Pandemic an unprecedented challenge for convention centers in Rosemont, Schaumburg
The COVID-19 pandemic has had a big enough impact on businesses whose customers are nearby, but convention centers like those in Rosemont and Schaumburg have lost even larger numbers of visitors for themselves and their commercial neighbors.
"Some of our clients are international," said Christopher Stephens, executive director of Rosemont's Donald E. Stephens Convention Center. "That's a tough one."
The focus for now is working with show organizers to either cancel or reschedule, with the aim of deferring events and revenue as much as possible rather than losing them entirely.
The way clients are treated in a situation like this will have a lot to do with their attitude toward working with the venue again, Stephens said.
"This is something we obviously never saw before and all of it is out of our control." he added.
Assistant Executive Director Grant Bailey said the Rosemont convention center has rescheduled about 10 consumer/trade shows to the fall, another eight to next year, and has lost only one or two completely.
It also has deferred about 35 to 40 corporate events, meetings, banquets and proms at its conference center and lost one so far.
Some shows originally scheduled for June -- such as Supernatural 2020, Vampire Diaries 2020 and COS & FX 2020 from June 4 to 7 -- are still listed on the Rosemont website. But the earlier they are, the more logistically difficult they may be to put on, Stephens said.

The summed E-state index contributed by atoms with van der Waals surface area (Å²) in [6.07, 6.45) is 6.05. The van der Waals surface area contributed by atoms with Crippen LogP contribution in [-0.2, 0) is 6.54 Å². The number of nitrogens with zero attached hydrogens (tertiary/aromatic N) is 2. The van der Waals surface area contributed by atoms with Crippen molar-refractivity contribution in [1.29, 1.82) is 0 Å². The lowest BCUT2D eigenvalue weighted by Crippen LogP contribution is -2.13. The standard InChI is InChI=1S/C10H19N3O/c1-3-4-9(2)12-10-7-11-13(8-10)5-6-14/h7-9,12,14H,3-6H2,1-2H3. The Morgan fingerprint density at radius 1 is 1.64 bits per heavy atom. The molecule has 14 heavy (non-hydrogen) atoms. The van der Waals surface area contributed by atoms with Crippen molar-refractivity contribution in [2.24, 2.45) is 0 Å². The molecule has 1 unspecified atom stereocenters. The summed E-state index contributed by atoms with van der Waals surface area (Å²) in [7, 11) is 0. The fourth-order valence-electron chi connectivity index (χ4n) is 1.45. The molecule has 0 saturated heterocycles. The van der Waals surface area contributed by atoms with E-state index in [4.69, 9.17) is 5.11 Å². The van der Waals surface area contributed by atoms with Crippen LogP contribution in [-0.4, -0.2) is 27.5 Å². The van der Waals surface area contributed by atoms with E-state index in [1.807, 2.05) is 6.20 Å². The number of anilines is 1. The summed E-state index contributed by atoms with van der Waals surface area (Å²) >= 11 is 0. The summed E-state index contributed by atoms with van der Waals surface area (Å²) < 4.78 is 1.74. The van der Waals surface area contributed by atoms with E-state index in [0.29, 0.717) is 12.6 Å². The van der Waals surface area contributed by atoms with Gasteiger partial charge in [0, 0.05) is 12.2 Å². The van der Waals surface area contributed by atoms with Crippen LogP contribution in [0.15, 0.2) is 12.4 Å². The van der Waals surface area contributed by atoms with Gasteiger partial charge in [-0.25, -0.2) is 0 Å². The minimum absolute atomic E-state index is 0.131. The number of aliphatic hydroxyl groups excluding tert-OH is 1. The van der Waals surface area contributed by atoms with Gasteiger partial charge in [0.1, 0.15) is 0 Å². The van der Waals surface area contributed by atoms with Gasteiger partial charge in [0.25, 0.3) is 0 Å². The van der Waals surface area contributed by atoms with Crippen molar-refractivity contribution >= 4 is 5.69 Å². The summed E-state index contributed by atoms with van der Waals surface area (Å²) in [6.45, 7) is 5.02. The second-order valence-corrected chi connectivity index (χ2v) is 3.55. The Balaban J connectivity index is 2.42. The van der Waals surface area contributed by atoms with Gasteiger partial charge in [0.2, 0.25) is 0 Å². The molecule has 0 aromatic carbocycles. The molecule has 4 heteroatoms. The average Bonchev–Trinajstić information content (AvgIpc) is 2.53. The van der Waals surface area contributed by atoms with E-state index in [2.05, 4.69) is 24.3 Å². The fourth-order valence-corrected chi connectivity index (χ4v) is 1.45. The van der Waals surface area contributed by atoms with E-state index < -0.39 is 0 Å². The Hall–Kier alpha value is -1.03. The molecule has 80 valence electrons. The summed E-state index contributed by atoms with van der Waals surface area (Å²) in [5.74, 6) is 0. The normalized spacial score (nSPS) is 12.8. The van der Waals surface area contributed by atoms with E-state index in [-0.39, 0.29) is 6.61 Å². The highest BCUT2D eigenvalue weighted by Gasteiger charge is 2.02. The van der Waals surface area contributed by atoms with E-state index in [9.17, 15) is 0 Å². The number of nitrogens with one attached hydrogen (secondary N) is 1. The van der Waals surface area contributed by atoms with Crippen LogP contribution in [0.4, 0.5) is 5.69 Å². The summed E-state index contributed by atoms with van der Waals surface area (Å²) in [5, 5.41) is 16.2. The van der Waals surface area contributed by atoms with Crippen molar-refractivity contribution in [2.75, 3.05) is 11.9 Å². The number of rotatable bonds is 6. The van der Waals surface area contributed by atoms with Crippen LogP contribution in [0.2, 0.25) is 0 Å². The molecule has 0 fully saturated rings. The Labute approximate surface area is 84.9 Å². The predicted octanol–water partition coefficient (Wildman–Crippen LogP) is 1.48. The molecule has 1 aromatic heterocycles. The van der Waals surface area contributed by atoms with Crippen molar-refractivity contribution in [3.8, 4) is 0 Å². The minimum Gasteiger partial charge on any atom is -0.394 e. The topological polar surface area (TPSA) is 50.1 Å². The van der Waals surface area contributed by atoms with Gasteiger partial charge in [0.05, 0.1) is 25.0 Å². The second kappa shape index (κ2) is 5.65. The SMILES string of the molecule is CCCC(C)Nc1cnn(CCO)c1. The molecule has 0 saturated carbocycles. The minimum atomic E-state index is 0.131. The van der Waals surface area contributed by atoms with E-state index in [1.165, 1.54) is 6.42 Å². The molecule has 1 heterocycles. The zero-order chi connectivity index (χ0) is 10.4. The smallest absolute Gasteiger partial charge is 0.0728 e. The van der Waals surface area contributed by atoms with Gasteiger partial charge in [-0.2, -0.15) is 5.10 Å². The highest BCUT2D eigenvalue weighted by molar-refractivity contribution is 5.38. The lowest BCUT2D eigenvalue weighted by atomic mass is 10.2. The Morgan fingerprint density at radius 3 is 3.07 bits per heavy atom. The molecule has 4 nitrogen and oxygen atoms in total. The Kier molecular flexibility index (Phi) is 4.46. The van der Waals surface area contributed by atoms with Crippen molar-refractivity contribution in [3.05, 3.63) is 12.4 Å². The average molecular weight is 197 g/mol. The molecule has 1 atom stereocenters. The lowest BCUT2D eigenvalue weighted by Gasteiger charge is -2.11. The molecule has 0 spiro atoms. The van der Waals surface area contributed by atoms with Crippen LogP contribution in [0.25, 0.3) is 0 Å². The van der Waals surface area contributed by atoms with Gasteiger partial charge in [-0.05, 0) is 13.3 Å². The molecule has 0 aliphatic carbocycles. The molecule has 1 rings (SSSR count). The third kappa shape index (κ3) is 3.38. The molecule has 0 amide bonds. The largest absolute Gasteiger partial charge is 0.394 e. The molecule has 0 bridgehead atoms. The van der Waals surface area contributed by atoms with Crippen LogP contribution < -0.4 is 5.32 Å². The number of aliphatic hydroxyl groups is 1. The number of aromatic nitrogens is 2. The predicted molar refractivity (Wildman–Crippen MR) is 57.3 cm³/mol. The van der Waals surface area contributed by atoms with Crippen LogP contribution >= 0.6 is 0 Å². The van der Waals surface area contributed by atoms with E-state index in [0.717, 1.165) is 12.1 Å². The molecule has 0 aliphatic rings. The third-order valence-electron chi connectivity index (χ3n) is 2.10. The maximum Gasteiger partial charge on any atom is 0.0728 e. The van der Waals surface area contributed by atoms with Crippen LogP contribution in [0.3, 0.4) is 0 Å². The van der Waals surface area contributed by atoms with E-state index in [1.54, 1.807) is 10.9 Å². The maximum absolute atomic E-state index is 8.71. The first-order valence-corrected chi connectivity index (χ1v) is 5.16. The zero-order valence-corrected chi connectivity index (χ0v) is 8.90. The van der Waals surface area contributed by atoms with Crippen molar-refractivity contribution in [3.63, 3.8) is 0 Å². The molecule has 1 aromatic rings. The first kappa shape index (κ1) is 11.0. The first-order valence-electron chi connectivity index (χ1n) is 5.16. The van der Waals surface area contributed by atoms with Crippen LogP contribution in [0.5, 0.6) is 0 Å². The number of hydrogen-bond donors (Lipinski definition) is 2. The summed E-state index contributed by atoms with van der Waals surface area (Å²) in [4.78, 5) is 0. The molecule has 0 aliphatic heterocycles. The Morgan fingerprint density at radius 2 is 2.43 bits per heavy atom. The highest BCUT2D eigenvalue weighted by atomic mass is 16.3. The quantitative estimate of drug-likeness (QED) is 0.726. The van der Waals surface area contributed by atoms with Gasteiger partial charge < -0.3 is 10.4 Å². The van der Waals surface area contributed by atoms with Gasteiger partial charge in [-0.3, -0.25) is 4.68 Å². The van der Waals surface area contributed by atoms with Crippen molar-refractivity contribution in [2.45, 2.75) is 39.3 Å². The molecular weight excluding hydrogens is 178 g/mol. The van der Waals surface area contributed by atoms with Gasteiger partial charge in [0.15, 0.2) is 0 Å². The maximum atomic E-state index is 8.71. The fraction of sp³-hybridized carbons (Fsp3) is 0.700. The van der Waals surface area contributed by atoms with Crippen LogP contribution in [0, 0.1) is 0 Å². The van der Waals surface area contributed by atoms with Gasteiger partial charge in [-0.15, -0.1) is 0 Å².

Still, there has to be some working measure of when life and business will return to normal, said Dieter Heigl, general manager of the Renaissance Schaumburg Hotel and Convention Center.
"We have to go with what we know, and what we know is that the stay-at-home order ends on May 30," he said.
So far, the Schaumburg Convention Center has been shut down for 31 scheduled events, about half of which have been rescheduled for later in the year or early next year.
"We went from a very busy, active convention center to zero," Heigl said. "It certainly is the most challenging environment I've encountered in my career."
But other major challenges to the convention center industry like 9/11 and the Great Recession were overcome in time, he added.
"I'm still optimistic that this too shall pass, even though now it's very grim," Heigl said.
Stephens said he hopes the anticipation of better times ahead is something attendees are feeling as well.
"You don't want people to get comfortable staying home either," he said.